The Friends group began informally in 1988 to help increase the resources in the library. In 1989 it became a constituted body, precipitated by a crisis which threatened the existence of the local public library service, which was successfully averted. The group was incorporated on 11th September 1991.
A management committee is elected every August at the Annual General Meeting: the Library Manager and Assistant Manager are ex officio members. Committee meetings are held each month in a branch of the library.
All involvement with the Friends is entirely voluntary. We receive no government funding, and income is derived from subscriptions, donations and fund-raising activities such as Meet the Author evenings, sales of surplus library books, raffles and quiz nights. We also initiate events to raise community awareness of the library, such as the annual Story Book Picnic and writing competitions. Currently we have over 200 members, who are sent regular newsletters.
The aims of the group are:
- to provide community based support for the functions and services of the library;
- to make the library’s services known generally and promote community involvement;
- to provide the library with information on community needs for library services; and
- to initiate and assist with relevant projects.
The Barossa Council Public Library has five branches: Angaston, Lyndoch, Mount Pleasant, Tanunda and Nuriootpa. The Nuriootpa branch is the administrative centre for the whole service.
Over the years the Friends have paid for entirely or have contributed a large part of the cost of many items, including: self-check machines for Nuriootpa and Tanunda, mobile display stands, trestle tables, display cases, CD-ROMs and scanners, a cupboard for the local history collection, DVD/CD cleaner, portable microphones and PA system for library events, sets of books for discussion groups, large print books, children’s books, support for early literacy programmes, grant applications for special projects, and the costs of entering all the back issues of local newspapers on to microfilm.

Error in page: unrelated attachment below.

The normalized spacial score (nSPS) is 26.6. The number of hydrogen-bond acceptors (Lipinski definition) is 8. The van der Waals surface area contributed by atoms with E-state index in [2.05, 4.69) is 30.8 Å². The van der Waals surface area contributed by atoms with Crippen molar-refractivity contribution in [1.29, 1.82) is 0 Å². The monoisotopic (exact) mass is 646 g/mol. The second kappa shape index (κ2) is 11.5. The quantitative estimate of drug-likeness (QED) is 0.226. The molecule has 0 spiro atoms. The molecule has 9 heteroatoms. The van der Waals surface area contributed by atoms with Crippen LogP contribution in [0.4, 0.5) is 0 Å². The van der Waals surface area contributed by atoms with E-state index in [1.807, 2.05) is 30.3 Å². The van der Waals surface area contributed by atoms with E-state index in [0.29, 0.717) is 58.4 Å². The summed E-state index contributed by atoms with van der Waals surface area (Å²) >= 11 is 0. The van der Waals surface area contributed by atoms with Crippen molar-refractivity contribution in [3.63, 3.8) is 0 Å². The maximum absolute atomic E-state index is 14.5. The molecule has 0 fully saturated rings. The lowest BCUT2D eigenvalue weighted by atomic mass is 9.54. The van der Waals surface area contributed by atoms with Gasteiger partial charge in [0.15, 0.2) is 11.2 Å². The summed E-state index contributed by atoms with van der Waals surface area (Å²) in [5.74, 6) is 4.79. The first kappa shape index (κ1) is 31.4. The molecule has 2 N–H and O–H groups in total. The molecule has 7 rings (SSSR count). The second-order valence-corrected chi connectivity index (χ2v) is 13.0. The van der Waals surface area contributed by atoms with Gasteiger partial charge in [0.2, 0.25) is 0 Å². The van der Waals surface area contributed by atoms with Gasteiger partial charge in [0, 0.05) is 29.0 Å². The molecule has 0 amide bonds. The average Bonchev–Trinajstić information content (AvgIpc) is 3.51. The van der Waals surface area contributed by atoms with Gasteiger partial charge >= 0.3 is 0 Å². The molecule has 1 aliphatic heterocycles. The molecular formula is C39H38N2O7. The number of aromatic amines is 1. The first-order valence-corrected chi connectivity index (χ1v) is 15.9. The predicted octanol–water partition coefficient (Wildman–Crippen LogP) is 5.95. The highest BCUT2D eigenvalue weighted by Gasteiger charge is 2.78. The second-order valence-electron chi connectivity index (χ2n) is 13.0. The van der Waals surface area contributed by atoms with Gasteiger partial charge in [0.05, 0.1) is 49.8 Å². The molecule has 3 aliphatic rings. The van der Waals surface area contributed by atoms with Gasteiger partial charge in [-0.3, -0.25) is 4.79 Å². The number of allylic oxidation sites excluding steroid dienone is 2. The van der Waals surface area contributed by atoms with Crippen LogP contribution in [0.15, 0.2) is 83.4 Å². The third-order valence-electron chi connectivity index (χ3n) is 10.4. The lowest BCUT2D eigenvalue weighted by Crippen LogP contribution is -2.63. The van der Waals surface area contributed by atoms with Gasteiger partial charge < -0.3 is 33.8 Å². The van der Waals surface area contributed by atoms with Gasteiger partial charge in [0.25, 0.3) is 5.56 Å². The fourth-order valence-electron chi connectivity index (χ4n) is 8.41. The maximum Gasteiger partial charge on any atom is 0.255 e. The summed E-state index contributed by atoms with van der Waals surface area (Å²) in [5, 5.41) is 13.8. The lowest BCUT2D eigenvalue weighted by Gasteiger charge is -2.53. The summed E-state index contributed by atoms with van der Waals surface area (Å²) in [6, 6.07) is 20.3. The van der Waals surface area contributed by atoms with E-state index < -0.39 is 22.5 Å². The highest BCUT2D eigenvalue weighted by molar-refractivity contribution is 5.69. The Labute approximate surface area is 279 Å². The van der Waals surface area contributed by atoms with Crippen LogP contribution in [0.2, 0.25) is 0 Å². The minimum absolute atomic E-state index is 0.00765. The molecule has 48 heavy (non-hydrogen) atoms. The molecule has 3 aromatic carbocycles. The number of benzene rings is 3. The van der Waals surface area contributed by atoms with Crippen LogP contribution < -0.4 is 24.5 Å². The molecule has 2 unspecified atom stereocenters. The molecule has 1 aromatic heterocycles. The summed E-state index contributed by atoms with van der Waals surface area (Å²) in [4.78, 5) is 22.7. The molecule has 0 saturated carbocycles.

A microfiche/film reader/printer was purchased in 1998, and was replaced in 2011, an indication of the heavy usage of the equipment. In 2012 we purchased a high-resolution scanner, with a photo-transparency attachment, which enables the scanning of documents and pictures up to A3 size, thus allowing the preservation of historical records without damaging the original. These records and equipment are available for use by the many historical societies in the Barossa, as well as individual researchers and students.
Continuing our support for preserving the history of the Barossa, we initiated the Local History Competition for Year 9 High School students to write compositions on our local history, and we donate the prizes for this each year.
We are also strong supporters of encouraging our young people to become interested in literacy and literature, and to this end we run an annual Young Writers Competition, judged in conjunction with the Barossa Writers Group.
The Friends recognise that the format of literature is changing but we strongly believe that it is essential that our civilisation remains literate. No matter whether we access books on a printed page or through an electronic reader, libraries must make them available to everybody, and it is our role to assist this aim.